What this year’s event highlighted is that book fairs still have a vital role to play in professional bookselling. In recent years, book fairs saw a decline in on-site buying as the curse of the internet was at its peak. “Why buy from you at that price if I can go online and get it cheaper?” was the thinking of bargain-hunting customers. The truth is EVERYONE needs to see books and booksellers in person. The average buyer has now gotten stung at least once purchasing sight unseen, with condition not accurately described, and wants to invest money in quality books from a dealer they have met and whose stock has been perused. For dealers, the proliferation of shop closures has made it extremely difficult to scout when visiting an area or even locally. The savvy book fair exhibitor is also keeping an eye out for books that may be requested by a buyer at some later date—knowing “where the bodies are buried” is a value added service.
The Seattle event is unique among book fairs. It is produced by two long-time Seattle dealers, Louis Collins of Louis Collins Rare Books and David Gregor of Gregor Books and Book Seminars International. The pair draw on their own experiences of exhibiting at numerous book fairs world wide. They are in the singular position of completely understanding the needs of participants and the current climate of the used book industry. Thus, they strive to present a consistently polished showcase for a wide variety of material from the hyper-modern to the true antiquity, from posters and photographs, to the printed word in all its formats. In recent years, they have adjusted the schedule to allow for a full day of set-up and exhibitor-to-exhibitor sales. Collins and Gregor have also modified the fair’s days and times to best meet the average book lovers’ weekend constraints. And while the producers and 35 of the exhibitors are members of the ABAA, this fair is open to all professional dealers. In fact, 15 of this years’ dealers were first time exhibitors in Seattle. These sellers came seeking exposure for storefronts, cooperative bookstores and full and part-time internet-based operations. Of the six members of the IOBA exhibiting, all have been traveling to Seattle for many years.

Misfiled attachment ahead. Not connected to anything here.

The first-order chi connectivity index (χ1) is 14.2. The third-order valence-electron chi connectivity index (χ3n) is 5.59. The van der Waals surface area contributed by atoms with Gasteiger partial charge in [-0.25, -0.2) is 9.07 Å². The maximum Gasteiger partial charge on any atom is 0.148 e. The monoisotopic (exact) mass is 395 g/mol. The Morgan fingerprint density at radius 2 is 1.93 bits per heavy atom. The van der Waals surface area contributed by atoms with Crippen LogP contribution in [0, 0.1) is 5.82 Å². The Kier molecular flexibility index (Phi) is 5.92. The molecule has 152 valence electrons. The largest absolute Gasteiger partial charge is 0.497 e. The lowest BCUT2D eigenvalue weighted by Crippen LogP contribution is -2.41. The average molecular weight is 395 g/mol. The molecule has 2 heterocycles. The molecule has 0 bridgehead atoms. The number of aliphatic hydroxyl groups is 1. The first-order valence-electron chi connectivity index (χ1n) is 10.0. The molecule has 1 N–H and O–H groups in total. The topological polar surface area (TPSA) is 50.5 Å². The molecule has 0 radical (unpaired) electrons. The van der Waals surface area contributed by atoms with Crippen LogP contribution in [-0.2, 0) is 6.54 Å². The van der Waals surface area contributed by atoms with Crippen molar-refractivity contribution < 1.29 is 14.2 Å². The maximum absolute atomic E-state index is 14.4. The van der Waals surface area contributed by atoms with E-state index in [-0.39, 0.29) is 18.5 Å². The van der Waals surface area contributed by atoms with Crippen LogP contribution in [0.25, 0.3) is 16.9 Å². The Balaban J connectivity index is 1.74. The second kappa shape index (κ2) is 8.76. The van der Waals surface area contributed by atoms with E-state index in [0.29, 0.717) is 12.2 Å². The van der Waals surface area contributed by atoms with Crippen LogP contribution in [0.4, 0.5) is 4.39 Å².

Additional pictures and a complete listing of exhibitors are available at the Fair’s website: http://www.SeattleBookFair.com. Returning participants are given first right of refusal, with any remaining spaces open to non-returning booksellers in March of 2003. If you would like specific information about exhibiting in 2003—October 11th and 12th—contact Louis Collins at 206.323.3999 or bookfair@SeattleBookFair.com.
By: David Gregor & Theresa Calter
Check out the Independent Online Booksellers Association Website